Body, chassis, suspension

Chrysler's rolling roadbed wind tunnel was used extensively; the car was tested and tuned for low drag and front/rear downforce balance, while the drag coefficient was cut by 7%. A new 2 mm aluminum belly pan raised airflow and stability. Positive downforce was measured at 150 mph. Venturi tunnels aft of the front fascia reduced lift and directed air toward brake components.

Frame stiffness was increased by 31%, while net form and pierce manufacturing improved dimensional control.

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The suspension, keeping lightweight high-performance aluminum control arms and knuckles, was revised for greater limit-handling progressivity (so it didn't go from "total control" to "no control" without warning). Lightweight aluminum-bodied front and rear coil-over shocks with revised tuning and new springs, six-bolt hubs, and tubular stabilizer bars were used. The differential was a new Dana 44-4 Hydra-Lok torque-sensing model with spread bearing design.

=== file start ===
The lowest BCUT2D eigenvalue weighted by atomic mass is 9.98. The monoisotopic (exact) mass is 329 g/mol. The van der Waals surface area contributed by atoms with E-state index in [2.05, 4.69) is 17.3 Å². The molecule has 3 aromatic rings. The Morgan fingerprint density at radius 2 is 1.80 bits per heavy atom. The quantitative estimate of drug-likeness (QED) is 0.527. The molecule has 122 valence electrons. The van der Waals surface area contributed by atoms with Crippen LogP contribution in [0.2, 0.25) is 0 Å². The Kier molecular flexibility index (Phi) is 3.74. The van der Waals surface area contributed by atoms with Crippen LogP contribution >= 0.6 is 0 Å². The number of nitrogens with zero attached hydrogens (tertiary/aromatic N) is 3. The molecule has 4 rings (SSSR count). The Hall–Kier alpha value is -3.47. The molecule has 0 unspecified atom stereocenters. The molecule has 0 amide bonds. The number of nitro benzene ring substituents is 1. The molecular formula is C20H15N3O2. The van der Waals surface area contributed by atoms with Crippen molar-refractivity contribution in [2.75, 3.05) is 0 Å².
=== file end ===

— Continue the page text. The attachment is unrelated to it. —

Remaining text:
Brembo 44/40 dual opposing piston fixed front calipers with 14-inch rotors were used up front; in the rear, Brembo 42/38 dual opposing piston rear calipers gripped 14-inch rotors. A new remote-mounted Brembo parking brake rear caliper was used as well.

Polished 18x10-inch front and 19x13-inch rear forged aluminum wheels with flush-mounted Viper medallion center caps wore P275/35ZR18 front and P345/30ZR19 rear black sidewall Michelin zero pressure (ZP) tires, with low-pressure sensors in the valve stems.

Revised Viper Interior

The cockpit was redesigned, with a center-mounted 7,000 rpm tach, 220 mph speedometer, machined metal surfaces, better pedal placement, and a new pushbutton starter; Gauges were used for coolant temperature and voltage. The full-length floor console had a soft-touch molded-shape padded arm rest, covered storage bin with mat, CD storage, cigar lighter and airbag deactivation switch. Satin chrome trim was used extensively, along with leather surfaces.

The throttle, brake and clutch pedals were power-adjustable, with four inches total travel, and an adjustable dead pedal was added. Driver and passenger bucket seats were suede, with six-point restraint system provisions. The steering wheel was new for 2003.